The main types of editing are proofreading and copywriting. Proofreading is the process of checking your copy, or your author’s original manuscript, for mistakes and for possible plagiarism. This is called proofreading by word-for-word. Copywriting (which is an edit of all elements related to the copy—from title to author’s name) involves editing and revising the copy and its content to improve it and to help you to communicate your message effectively. You don’t actually edit a manuscript, but you edit the book’s style and content, making it clearer and more compelling to the reader.
The first four of these types of editing will be covered in a subsequent lesson, but let’s first look at what they are. What we’ll do in the next lesson will help you understand which steps you’ll need to take before you start to edit.
Proofreading is one of the most important parts of the editing process. Because we need to see your words to know if they are plagiarism, we don’t have complete control over everything that makes it into the book. We have very good control over the things that will be in your book, but we lack control over the things that are not in your book. You cannot edit yourself. Proofreading will help us determine whether the words in your text could be used in a similar manner without the author’s permission or whether they should be omitted in some way.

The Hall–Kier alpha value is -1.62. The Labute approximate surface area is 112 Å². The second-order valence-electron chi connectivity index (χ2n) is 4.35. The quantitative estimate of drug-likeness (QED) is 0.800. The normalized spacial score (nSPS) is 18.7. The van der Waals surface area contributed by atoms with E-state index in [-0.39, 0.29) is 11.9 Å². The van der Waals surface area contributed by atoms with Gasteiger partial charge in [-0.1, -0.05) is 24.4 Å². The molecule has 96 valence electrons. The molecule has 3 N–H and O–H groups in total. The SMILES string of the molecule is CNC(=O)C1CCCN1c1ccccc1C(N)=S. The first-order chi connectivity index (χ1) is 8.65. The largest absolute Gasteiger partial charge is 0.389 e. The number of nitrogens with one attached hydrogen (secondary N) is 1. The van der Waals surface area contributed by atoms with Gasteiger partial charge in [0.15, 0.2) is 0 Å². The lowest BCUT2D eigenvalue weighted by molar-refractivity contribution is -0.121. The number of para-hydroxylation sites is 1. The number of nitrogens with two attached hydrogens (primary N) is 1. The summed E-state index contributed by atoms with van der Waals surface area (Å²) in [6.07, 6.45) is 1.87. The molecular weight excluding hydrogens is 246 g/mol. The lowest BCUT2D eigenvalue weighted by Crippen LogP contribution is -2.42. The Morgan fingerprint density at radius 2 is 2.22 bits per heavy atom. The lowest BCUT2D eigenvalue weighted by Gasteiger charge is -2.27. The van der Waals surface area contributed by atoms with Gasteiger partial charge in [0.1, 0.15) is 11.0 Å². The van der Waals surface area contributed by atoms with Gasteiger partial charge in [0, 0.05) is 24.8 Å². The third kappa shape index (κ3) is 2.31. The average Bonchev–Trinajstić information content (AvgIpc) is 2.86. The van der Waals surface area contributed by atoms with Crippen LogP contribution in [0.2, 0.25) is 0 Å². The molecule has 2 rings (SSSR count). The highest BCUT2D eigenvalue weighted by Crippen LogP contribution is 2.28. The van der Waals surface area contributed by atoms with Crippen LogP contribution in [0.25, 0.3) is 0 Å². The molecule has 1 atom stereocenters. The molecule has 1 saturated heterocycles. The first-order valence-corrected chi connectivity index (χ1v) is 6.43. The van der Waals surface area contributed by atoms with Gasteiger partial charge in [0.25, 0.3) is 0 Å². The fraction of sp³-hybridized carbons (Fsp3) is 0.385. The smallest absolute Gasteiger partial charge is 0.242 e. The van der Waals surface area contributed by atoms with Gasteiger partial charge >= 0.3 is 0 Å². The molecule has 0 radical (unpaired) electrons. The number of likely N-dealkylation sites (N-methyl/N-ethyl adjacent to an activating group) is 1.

So, first, we need to look at the book from one perspective: to see if we really need the words in question to convey the idea which you are trying to present. We often need words which are very specific and specific contexts don’t need general words.
For example, a well-written novel should not refer to the concept of “spiders” on a white board but rather to the concept of “squeaky wheels”. Words about spider-like phenomena should be avoided because they may imply a connection to a specific type of situation that has been dealt with before.
Some types of books require you to present a specific idea about a topic in which the word is common. For example, the book The Hobbit must state that Gandalf is “a good friend for any Hobbit who has lost his head”. You may see many of these type of words in your work but only select a few that will be especially relevant to the concept. The same kind of common words cannot be used in a book for which there is no specific and specific context.
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